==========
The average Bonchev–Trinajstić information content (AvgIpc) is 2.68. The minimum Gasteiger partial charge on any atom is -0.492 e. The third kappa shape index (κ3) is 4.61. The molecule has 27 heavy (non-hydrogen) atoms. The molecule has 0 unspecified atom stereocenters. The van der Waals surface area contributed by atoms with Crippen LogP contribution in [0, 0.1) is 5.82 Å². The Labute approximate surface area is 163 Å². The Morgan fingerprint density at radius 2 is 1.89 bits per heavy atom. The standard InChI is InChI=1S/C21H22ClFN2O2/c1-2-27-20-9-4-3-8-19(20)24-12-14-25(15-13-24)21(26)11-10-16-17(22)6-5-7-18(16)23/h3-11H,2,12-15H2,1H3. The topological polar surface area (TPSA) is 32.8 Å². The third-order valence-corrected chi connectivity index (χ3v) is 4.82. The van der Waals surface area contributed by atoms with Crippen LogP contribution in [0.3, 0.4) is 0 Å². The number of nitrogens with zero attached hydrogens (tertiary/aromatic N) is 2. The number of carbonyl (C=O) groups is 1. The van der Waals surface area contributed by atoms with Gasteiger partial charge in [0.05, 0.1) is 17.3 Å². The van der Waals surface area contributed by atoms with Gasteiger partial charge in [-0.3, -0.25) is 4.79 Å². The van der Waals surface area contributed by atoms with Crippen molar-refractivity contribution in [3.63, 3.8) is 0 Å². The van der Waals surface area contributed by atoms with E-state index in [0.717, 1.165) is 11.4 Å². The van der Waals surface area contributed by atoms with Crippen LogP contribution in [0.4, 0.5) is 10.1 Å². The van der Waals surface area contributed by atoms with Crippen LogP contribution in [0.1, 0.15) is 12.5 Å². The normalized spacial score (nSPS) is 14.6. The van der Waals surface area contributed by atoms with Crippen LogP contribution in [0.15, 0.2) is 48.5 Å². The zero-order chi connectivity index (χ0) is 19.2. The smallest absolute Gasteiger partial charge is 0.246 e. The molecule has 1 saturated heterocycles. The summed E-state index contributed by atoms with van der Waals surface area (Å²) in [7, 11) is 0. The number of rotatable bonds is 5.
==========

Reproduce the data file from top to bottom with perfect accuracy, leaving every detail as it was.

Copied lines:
The average Bonchev–Trinajstić information content (AvgIpc) is 2.68. The minimum Gasteiger partial charge on any atom is -0.492 e. The third kappa shape index (κ3) is 4.61. The molecule has 27 heavy (non-hydrogen) atoms. The molecule has 0 unspecified atom stereocenters. The van der Waals surface area contributed by atoms with Crippen LogP contribution in [0, 0.1) is 5.82 Å². The Labute approximate surface area is 163 Å². The Morgan fingerprint density at radius 2 is 1.89 bits per heavy atom. The standard InChI is InChI=1S/C21H22ClFN2O2/c1-2-27-20-9-4-3-8-19(20)24-12-14-25(15-13-24)21(26)11-10-16-17(22)6-5-7-18(16)23/h3-11H,2,12-15H2,1H3. The topological polar surface area (TPSA) is 32.8 Å². The third-order valence-corrected chi connectivity index (χ3v) is 4.82. The van der Waals surface area contributed by atoms with Crippen LogP contribution in [0.3, 0.4) is 0 Å². The number of nitrogens with zero attached hydrogens (tertiary/aromatic N) is 2. The number of carbonyl (C=O) groups is 1. The van der Waals surface area contributed by atoms with Gasteiger partial charge in [0.05, 0.1) is 17.3 Å². The van der Waals surface area contributed by atoms with Gasteiger partial charge in [-0.3, -0.25) is 4.79 Å². The van der Waals surface area contributed by atoms with Crippen molar-refractivity contribution in [3.63, 3.8) is 0 Å². The van der Waals surface area contributed by atoms with E-state index in [0.717, 1.165) is 11.4 Å². The van der Waals surface area contributed by atoms with Crippen LogP contribution in [0.4, 0.5) is 10.1 Å². The van der Waals surface area contributed by atoms with Crippen LogP contribution in [0.1, 0.15) is 12.5 Å². The normalized spacial score (nSPS) is 14.6. The van der Waals surface area contributed by atoms with Crippen LogP contribution in [0.15, 0.2) is 48.5 Å². The zero-order chi connectivity index (χ0) is 19.2. The smallest absolute Gasteiger partial charge is 0.246 e. The molecule has 1 saturated heterocycles. The summed E-state index contributed by atoms with van der Waals surface area (Å²) in [7, 11) is 0. The number of rotatable bonds is 5.